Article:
B+W XS-Pro UV MRC-Nano 010M Filter

B+W XS-Pro MRC Nano 72mm and 58mm UV (010M) Filters

People often say that camera lenses are expensive and one should get UV filter to protect the front lens elements. These UV filters, as the name implies, filters out the ultraviolet spectrum of the light although newer digital cameras, nowadays, do not really need these as they have inbuilt UV filter in the camera body. So these UV filters (in front of the camera lenses) are there to prevent that little nephew of yours from poking his chocolate smudged fingers directly onto the lens.

UV filters typically cost between an affordable $10 to ridiculous prices in the range of hundreds but what are the differences between the few hundreds and the $10 piece? To list a few, they are:

  • Light transmission quality – Depending on the manufacturing process and material, they have different light transmission quality, some cuts off quite a fair bit of light as it passes through the filter, some cuts off lesser. In general, the higher light transmission quality, the better.
  • Surface coating – No coating, single-coat or multi-coat. These coating, in general, reduces the effect of light flare. Coating may also make the filter easier to clean. In general, multi-coated filters manage flares better
  • Filter thickness – The thicker the filter, the higher the chances that you get vignetting effect on your shots which might be undesirable for most. In general, the filter should be as slim as possible with front thread for you to attach other filters on it (e.g. ND filter)

Therefore, the UV filter that you are choosing will affect your image/picture quality. I’ve bought cheap UV filters and slightly more expensive filters (from B+W). Honestly, I felt that the B+W XS-Pro MRC Nano UV Filters (010) are worth every penny. To understand why, read on until you get to the pictures test.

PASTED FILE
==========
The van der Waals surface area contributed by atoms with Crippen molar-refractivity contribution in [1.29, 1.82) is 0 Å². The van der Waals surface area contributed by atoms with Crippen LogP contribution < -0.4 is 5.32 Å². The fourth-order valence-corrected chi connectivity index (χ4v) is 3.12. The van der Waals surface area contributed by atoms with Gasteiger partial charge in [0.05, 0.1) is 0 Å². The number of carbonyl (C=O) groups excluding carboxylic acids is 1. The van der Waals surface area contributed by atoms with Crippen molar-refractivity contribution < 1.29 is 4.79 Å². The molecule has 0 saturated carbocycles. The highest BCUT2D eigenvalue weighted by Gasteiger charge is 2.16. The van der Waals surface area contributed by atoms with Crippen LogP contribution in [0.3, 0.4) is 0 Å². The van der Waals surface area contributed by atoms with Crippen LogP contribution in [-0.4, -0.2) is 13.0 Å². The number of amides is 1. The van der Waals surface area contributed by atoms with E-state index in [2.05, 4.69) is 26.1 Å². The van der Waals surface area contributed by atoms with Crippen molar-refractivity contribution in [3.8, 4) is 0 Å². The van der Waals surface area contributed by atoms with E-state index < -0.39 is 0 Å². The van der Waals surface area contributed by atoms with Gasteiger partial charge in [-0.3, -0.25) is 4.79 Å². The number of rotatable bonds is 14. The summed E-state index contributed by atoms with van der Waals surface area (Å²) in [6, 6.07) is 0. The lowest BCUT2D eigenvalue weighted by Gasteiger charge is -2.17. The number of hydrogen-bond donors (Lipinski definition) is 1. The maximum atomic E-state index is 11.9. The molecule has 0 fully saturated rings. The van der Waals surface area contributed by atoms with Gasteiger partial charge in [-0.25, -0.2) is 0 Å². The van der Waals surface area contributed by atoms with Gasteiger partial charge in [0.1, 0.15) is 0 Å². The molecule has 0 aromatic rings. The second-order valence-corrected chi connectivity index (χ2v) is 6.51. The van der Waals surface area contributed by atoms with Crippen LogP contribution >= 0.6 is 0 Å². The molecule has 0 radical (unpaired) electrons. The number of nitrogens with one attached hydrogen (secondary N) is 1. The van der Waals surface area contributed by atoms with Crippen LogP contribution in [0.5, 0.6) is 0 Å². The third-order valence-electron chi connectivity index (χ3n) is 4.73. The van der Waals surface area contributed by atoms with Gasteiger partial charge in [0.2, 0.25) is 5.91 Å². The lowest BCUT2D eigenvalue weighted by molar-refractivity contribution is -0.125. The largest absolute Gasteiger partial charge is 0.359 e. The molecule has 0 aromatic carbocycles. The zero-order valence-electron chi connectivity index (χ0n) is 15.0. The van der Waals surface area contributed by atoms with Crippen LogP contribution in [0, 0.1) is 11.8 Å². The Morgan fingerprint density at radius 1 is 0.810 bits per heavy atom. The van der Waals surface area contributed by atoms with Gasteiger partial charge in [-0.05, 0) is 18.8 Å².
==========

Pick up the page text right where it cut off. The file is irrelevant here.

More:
If you are splurging on a decent UV filter, make sure you are getting authentic filters and not some knock offs from street peddlers. More expensive UV filters usually have some form of anti-piracy protection. For example, the B+W filters have this holographic sticker. But is it foolproof? Not really. Because the boxes could be real but filters are fake. So the best is still getting your filters from reputable sellers.

Holographic stickers on the B+W filter boxes. Since young, I am fascinated with these hologram stickers. They are cool, ain't they? These holographic stickers are used to proof the authenticity of B+W filters

The B+W UV filters comes in different variants:

  • single-coated or multi-coated
  • thin or thick profile.

Those that I have got are the multi-coated, thin profile with front threading (for me to mount other filters). They come in variety of sizes – 58mm, 72mm, 77mm, etc. So make sure you got the correct ones.

Thin profile (with front thread), multi-coated UV 72mm filters from B+W

Well, I guess you will say that “it is just another piece of glass, probably this is better polished but what effects will it have on the pictures? I am not a pixel peeping pervert!

To be honest, they really perform differently. I took a couple of shots – without filter, with B+W multi-coated UV filter and with a cheap Vitacon single-coated UV filter.

This is taken with the bare lens, no filters attached. This is the baseline test
This taken with the B+W XS-Pro MRC Nano UV filter. Look no flare from the Speedlite
This is taken with a single-coated UV filter. Flares from the Speedlite can be seen clearly

At least to me, it really seems like the the B+W XS-Pro MRC Nano UV filter handles the flare pretty well. To me, the UV filter should be transparent so it should perform as though it is not attached. Hope that these sample shots help you to decide whether should you go for a cheap UV filter or a slightly more expensive one to avoid annoying flares.